Some might say that morals and ethics are metaphysical ideas that are worth pursuing. Unfortunately, morals and ethics are not consistent within cultures. Indeed, culture defines ethics and morals much more than religion or science or anything else does.
I’m going to have to start editing these down a bit.
6. However, science exhibits a curious mixture of rationalism and irrationalism. Whitehead says “It’s prevalent tone of thought has been ardently rationalist within its own borders and dogmatically irrational beyond these borders”.4 Science is dogmatically irrational, because, it rebuses to cohere with other forms of knowledge.
I thought he said that science isn’t rational. Now he’s saying it’s a curious mixture. This emphasizes one of my points nicely. A scientific article would never be so ambiguous as this.
And I ask again, what other form of knowledge is there. He (and Whitehead) keep talking about them, but he never explains them. Much like Intelligent Design, they keep talking about CSI and information and complexity, but they never define them.
7. Science does not aim unlike the thinkers of the Middle Ages at “the ideal of attainment of a harmony of the understanding”. (6) At present it has no such aim.
Finally something more or less correct. Science aims at the truth, reality… not some ‘harmony of understanding’ which cannot be defined and could easily be different for different people.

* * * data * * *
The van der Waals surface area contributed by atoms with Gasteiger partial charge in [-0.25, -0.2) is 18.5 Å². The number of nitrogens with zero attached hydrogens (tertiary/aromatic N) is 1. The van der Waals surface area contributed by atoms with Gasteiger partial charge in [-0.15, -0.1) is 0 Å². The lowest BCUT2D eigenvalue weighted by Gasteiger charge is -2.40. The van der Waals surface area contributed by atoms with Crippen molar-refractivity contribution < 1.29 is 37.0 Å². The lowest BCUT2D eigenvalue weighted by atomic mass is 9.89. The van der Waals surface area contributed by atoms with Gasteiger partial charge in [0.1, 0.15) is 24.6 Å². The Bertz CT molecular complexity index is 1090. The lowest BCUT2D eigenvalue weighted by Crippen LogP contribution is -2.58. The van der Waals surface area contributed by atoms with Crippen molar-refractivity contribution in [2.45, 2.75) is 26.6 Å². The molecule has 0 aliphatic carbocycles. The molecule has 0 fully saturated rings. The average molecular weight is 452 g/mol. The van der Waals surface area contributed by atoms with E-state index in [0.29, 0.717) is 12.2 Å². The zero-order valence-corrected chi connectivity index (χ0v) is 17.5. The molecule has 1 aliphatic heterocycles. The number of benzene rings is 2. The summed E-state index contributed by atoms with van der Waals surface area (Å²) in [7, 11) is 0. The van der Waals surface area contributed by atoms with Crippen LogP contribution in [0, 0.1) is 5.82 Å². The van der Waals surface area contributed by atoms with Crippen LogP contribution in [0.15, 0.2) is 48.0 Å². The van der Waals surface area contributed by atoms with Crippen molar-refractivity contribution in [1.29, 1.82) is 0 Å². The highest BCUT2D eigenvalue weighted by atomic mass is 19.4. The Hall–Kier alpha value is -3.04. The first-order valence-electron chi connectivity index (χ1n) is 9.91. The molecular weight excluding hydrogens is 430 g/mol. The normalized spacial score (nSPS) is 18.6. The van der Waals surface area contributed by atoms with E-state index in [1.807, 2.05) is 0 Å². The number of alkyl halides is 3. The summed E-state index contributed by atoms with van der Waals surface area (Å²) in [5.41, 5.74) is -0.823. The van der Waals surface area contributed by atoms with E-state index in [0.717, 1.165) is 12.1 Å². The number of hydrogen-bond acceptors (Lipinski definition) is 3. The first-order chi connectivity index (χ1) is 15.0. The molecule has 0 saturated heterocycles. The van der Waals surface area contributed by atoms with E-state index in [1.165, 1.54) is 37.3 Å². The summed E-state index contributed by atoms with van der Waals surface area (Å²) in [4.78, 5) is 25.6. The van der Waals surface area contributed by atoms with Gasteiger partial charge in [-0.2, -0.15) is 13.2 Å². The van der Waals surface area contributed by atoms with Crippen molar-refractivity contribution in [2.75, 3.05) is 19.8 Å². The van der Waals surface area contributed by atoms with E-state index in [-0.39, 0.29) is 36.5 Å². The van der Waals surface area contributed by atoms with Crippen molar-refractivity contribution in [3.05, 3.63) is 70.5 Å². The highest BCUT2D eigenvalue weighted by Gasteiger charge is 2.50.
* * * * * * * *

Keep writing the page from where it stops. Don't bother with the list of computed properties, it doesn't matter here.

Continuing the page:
On the other hand, I have been present and involved in the discovery of the answer to a particularly complex problem that had consumed many of us for months. Now that was a harmony of understanding.
Science doesn’t say, “We’re going to discover x.” Science asks a question and explores factors that may or may not influence that question. Discoveries are often accidental.
8. The word autonomy as used in this essay means the claim of science that it can explain the meaning of its concepts satisfactorily without the need to refer to the basis principles of metaphysics. It is not enough for science to explain its facts in terms of its own general principles. It must also recognise that general principles of wider generality are relevant for a rational explanation and understanding of nature. The present day scientific philosophy has so far repudiated metaphysical principles such as ‘final cause’ and ‘purpose’ as outside its domain. For this reason, science can give no meaning to the activity of events in nature except purposeless and aimless adventures of energy. It is obvious, such a conception cannot promote understanding of nature. It makes no sense and hence is irrational.